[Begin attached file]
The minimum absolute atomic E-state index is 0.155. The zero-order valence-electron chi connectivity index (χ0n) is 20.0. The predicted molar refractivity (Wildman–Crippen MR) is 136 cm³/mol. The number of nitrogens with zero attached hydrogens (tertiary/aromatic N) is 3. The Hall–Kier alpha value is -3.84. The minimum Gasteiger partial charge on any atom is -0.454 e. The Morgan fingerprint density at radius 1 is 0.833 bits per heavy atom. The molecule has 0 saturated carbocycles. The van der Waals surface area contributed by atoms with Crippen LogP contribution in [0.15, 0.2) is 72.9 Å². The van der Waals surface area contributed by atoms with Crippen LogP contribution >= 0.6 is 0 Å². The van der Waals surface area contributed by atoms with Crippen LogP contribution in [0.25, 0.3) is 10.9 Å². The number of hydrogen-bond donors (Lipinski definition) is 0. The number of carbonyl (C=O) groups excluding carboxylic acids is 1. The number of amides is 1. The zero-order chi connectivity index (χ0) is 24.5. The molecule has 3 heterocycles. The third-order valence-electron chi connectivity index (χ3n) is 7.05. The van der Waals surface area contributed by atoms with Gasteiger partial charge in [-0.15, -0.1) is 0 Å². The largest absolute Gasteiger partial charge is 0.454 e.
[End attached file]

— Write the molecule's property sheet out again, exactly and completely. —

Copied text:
The minimum absolute atomic E-state index is 0.155. The zero-order valence-electron chi connectivity index (χ0n) is 20.0. The predicted molar refractivity (Wildman–Crippen MR) is 136 cm³/mol. The number of nitrogens with zero attached hydrogens (tertiary/aromatic N) is 3. The Hall–Kier alpha value is -3.84. The minimum Gasteiger partial charge on any atom is -0.454 e. The Morgan fingerprint density at radius 1 is 0.833 bits per heavy atom. The molecule has 0 saturated carbocycles. The van der Waals surface area contributed by atoms with Crippen LogP contribution in [0.15, 0.2) is 72.9 Å². The van der Waals surface area contributed by atoms with Crippen LogP contribution >= 0.6 is 0 Å². The van der Waals surface area contributed by atoms with Crippen LogP contribution in [0.25, 0.3) is 10.9 Å². The number of hydrogen-bond donors (Lipinski definition) is 0. The number of carbonyl (C=O) groups excluding carboxylic acids is 1. The number of amides is 1. The zero-order chi connectivity index (χ0) is 24.5. The molecule has 3 heterocycles. The third-order valence-electron chi connectivity index (χ3n) is 7.05. The van der Waals surface area contributed by atoms with Gasteiger partial charge in [-0.15, -0.1) is 0 Å². The largest absolute Gasteiger partial charge is 0.454 e.